FOR various reasons, some of which have been mentioned, the services of a number of key personnel were lost to Ames between 1954 and 1957. Charles Frick and William Kauffman resigned in 1956; and William McAvoy, NACA's senior test pilot, having survived exciting incidents and close calls during his 35 years of test piloting at Langley and at Ames, retired on July 31, 1957. He was replaced as Chief of the Flight Operations Branch by George Cooper. In 1954, by virtue of excellent work on second-order flow theory, Milton Van Dyke won, simultaneously, a Fulbright Award for Research and a grant from the John Simon Guggenheim Memorial Fund. These awards offered the privilege of carrying on a year's advanced study abroad, which Milt proceeded to take at Trinity College, Cambridge. In 1955, Walter Vincenti won the Rockefeller Public Service Award, which also carried with it a year at Cambridge; and in December 1956, a few months after his return, he resigned to assume a professorship at Stanford. Vincenti's leaving was a distinct loss to the Laboratory.
In May 1954, Carl Bioletti took leave from his job as Assistant Director of the Laboratory to spend the better part of a year sailing among the tropical islands of the Pacific. Carl was an unusually intelligent person with a healthy skepticism for the motives and objectives of mankind. Inasmuch as man in any case was probably on the wrong track, there would be little harm and perhaps some gain, he felt, in his sailing off to the South Seas. Besides, he wanted to pursue his travels before old age either foreclosed the activity or dimmed its pleasures. Carl returned in fine fettle in May 1955 but, after a few months, was again claimed by the temptations of the sea. In September 1955, he resigned. Carl always undervalued his services to the Laboratory. He was missed during his excursions at sea and people at Ames were pleased when he returned to the Laboratory in March 1956, apparently none the worse for his experience.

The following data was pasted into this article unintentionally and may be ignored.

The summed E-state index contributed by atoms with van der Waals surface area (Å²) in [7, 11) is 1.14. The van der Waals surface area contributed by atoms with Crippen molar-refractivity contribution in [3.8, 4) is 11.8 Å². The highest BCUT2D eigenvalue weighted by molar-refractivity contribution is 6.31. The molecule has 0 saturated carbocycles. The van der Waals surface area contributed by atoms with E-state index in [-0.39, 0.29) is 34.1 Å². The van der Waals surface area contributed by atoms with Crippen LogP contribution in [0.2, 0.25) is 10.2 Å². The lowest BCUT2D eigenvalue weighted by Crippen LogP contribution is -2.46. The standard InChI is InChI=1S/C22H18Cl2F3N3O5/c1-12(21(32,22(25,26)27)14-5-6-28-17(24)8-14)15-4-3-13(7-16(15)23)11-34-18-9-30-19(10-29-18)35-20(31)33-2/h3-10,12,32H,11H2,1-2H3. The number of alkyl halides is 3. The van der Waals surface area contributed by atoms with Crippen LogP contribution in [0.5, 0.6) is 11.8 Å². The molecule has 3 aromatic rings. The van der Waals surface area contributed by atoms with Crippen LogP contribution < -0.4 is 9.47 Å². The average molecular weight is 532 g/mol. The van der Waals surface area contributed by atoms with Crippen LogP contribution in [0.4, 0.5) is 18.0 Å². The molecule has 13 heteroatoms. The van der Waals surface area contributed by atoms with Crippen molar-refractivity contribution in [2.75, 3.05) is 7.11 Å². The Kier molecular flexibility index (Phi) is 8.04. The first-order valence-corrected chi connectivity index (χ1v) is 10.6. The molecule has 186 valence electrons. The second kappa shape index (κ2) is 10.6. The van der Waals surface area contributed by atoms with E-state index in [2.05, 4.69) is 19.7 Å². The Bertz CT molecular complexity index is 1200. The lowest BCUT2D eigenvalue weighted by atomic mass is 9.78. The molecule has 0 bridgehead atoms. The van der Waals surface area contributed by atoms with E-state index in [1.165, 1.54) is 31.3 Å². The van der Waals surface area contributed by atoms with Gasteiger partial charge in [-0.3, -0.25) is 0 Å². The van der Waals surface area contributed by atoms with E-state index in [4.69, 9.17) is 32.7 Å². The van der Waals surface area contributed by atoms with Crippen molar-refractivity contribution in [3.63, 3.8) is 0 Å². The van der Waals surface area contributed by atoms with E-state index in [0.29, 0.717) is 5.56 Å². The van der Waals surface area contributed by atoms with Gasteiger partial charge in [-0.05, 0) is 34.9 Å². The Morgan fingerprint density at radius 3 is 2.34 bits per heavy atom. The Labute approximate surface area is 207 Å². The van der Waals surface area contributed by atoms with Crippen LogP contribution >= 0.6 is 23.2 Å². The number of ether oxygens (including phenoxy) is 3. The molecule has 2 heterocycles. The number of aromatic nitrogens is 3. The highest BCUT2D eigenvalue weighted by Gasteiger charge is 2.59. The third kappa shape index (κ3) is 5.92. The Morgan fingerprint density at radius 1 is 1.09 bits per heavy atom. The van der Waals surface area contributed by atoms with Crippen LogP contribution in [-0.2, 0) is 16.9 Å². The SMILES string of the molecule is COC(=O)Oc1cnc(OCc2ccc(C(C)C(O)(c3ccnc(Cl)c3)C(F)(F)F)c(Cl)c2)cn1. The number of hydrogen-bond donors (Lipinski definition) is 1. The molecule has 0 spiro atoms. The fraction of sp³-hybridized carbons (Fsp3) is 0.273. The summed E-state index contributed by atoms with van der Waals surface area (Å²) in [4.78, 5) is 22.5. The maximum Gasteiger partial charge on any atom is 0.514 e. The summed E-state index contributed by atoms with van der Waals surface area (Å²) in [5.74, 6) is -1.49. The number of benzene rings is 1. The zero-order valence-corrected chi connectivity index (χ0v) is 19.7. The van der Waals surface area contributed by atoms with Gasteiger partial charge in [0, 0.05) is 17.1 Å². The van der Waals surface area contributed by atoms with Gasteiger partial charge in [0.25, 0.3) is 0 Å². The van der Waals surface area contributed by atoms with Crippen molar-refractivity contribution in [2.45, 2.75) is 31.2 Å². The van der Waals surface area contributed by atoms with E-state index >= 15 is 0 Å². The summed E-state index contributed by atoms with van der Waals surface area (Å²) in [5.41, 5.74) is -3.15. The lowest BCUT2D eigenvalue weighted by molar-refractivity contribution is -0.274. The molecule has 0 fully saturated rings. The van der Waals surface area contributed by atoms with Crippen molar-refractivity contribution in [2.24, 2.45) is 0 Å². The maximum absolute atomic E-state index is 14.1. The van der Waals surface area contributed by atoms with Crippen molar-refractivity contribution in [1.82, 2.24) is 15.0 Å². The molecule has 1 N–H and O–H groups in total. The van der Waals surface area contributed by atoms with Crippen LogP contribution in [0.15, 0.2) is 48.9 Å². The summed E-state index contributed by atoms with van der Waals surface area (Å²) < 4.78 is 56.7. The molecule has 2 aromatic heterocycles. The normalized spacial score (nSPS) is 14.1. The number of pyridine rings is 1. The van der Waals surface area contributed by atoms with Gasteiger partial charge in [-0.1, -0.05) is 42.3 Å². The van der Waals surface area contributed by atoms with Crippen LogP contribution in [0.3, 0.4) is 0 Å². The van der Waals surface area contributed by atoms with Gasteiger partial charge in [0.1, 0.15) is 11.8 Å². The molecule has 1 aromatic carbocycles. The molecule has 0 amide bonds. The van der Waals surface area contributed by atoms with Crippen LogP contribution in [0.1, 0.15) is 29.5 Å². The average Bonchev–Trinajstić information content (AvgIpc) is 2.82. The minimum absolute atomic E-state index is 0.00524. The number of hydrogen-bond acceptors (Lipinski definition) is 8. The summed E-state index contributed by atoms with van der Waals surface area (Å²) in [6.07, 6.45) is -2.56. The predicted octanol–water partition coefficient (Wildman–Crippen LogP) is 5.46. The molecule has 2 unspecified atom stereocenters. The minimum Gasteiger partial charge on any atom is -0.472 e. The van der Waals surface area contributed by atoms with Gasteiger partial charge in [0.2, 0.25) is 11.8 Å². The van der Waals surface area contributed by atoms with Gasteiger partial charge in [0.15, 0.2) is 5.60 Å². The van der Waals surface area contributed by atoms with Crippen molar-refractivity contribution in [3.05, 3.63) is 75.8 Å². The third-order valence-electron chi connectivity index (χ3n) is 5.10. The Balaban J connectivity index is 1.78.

The total responsibility of the Assistant Directorship rested exclusively with Russ Robinson after Carl's first departure and it was not until Carl resigned that Merrill Mead, of the 6- by 6-foot-tunnel staff, and Manley....
....Hood were assigned to Robinson as Technical Assistants. The position of Assistant Chief of the Theoretical and Applied Research Division which Manley vacated was assumed by Robert Crane.
The Unitary Plan wind tunnels, which were completed during this period, became an operating division of the Laboratory and the Unitary Plan Project Office was dissolved in March 1956. This change, and all of the others mentioned, are reflected in the Ames organization chart of September 1957.